David Kirkpatrick

March 12, 2011

A bit of stand-up comedy …

Filed under: Arts, et.al., Media — Tags: , , , , , — David Kirkpatrick @ 2:30 pm

The very funny “Funny or Die” has a regular bit titled, “Adam West hits on you, hard.”

It’s all about Adam doing a classic one-liner while holding a drink at a bar.

For example, West is wearing a Hawaiian shirt and holding a colored drink decorated with a tiny parasol and he says, “Are you from Tennessee? <beat> Because you’re the only ‘ten’ I see.”

I think it’s time to update those old tropes to the modern age of sexting, Twitter and the overall meme of the less characters you use, the better.

With that in mind:

The establishing shot is me in a bar, artfully grasping a suitable drink — maybe a bottle of beer, maybe a single malt with a splash.

And the line?

<beat> “I bet you taste good.”

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February 27, 2010

DVD recommendation — “Gentlemen Broncos”

Filed under: Arts, Media — Tags: , , , , , , , — David Kirkpatrick @ 12:56 am

If you like Napoleon Dynamite (from the same creators) or Flight of Conchords (stars Jemaine Clement) be sure to check out Gentlemen Broncos. It’s coming out Tuesday on DVD and I caught a pre-street tonight. Funny, quirky, a little bit stupid and totally worth seeing.

February 13, 2010

Saturday video fun — Mr. Show’s “The Joke”

Filed under: Arts, et.al., Media — Tags: , , , , , — David Kirkpatrick @ 8:01 pm

Yes, it’s the hated milk machine from the first season of Mr. Show with Bob and David. And yes, that is a young Jack Black.

October 14, 2009

If the Large Hadron Collider worries you …

… just hit this link for a status report.

(Hat tip: Hit & Run)

June 30, 2008

Quantum stickiness, Hawking and teh funny

From KurzweilAI.net, micromachine stiction, Stephen Hawking tackles the universe’s inflation and defining humor.

How a quantum effect is gumming up nanomachines
New Scientist news service, June 28, 2008

Researchers are making progress in overcoming static friction, or or “stiction,” which sticks together the parts of micromachines on scales of between 10 and 300 nanometers and limits progress in reducing their size, affecting computer hard drives and other devices with small moving parts.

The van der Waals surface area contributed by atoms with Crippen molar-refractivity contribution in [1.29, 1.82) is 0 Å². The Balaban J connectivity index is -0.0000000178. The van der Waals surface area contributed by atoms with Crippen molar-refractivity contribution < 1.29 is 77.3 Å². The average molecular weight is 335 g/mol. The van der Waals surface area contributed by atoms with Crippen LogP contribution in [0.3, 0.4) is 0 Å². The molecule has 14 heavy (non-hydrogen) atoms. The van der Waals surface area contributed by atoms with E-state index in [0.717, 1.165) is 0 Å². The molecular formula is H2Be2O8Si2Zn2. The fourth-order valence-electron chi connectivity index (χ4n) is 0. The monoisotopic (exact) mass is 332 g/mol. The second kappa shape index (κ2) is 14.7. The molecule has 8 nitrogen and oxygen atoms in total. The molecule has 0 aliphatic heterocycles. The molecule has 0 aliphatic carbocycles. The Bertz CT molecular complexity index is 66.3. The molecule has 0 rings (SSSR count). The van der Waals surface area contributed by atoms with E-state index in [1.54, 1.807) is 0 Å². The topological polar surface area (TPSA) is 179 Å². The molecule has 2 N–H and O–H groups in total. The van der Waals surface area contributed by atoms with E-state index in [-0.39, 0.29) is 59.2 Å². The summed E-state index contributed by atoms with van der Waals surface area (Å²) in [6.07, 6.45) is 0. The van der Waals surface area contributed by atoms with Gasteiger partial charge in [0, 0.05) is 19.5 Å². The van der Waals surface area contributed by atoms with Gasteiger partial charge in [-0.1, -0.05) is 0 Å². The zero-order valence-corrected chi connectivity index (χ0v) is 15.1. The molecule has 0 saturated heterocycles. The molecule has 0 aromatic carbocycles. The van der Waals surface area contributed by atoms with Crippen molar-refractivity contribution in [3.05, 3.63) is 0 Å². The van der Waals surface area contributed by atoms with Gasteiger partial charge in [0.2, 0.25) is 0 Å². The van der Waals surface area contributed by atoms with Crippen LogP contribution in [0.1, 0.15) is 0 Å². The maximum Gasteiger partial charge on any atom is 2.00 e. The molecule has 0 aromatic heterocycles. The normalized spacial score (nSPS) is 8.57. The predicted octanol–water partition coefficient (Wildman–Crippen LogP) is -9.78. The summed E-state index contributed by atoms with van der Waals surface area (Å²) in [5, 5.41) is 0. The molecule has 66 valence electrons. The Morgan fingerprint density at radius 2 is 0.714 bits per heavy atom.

Stiction is due to the Casimir effect, a quantum-mechanics phenomenon that causes surfaces to be attracted. Methods to reduce its effect include use of patterned surfaces, suspending the components in a liquid, and use of metamaterials.

 
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Hawking ‘close’ to explaining universe’s inflation
New Scientist (article preview), June 28, 2008

Starting with current observations of the universe and working back to narrow down the initial set of possibilities and by treating the early cosmos as a quantum object with a multitude of alternative universes that gradually blend into ours, Stephen Hawking and colleagues think they are close to perfecting an answer to explain why the infant universe expanded so rapidly.

(Subscription required)

 
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Mechanism and function of humor identified by new evolutionary theory
PhysOrg.com, June 27, 2008

Humor occurs when the brain recognizes a pattern that surprises it, suggests Alastair Clarke in the forthcoming book, Humour.

“Now that we understand the mechanism of humour, the possibility of creating an artificial intelligence being that could develop its own sense of humour becomes very real,” he says. “This would, for the first time, create an AI capable of exhibiting one of the defining characteristics that make us human, making it seem significantly less robotic as a result.”

 
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February 15, 2008

Go to hell in the UK

Filed under: et.al. — Tags: , , , , — David Kirkpatrick @ 6:45 pm

This website is great. It lists entrances to hell around the UK. Click on a few of the listings. Funny, funny stuff. Sites like these remind me of the wild and woolly olden days of internet yore — like B2K (before the year two thousand.)

(Hat tip: the Corner)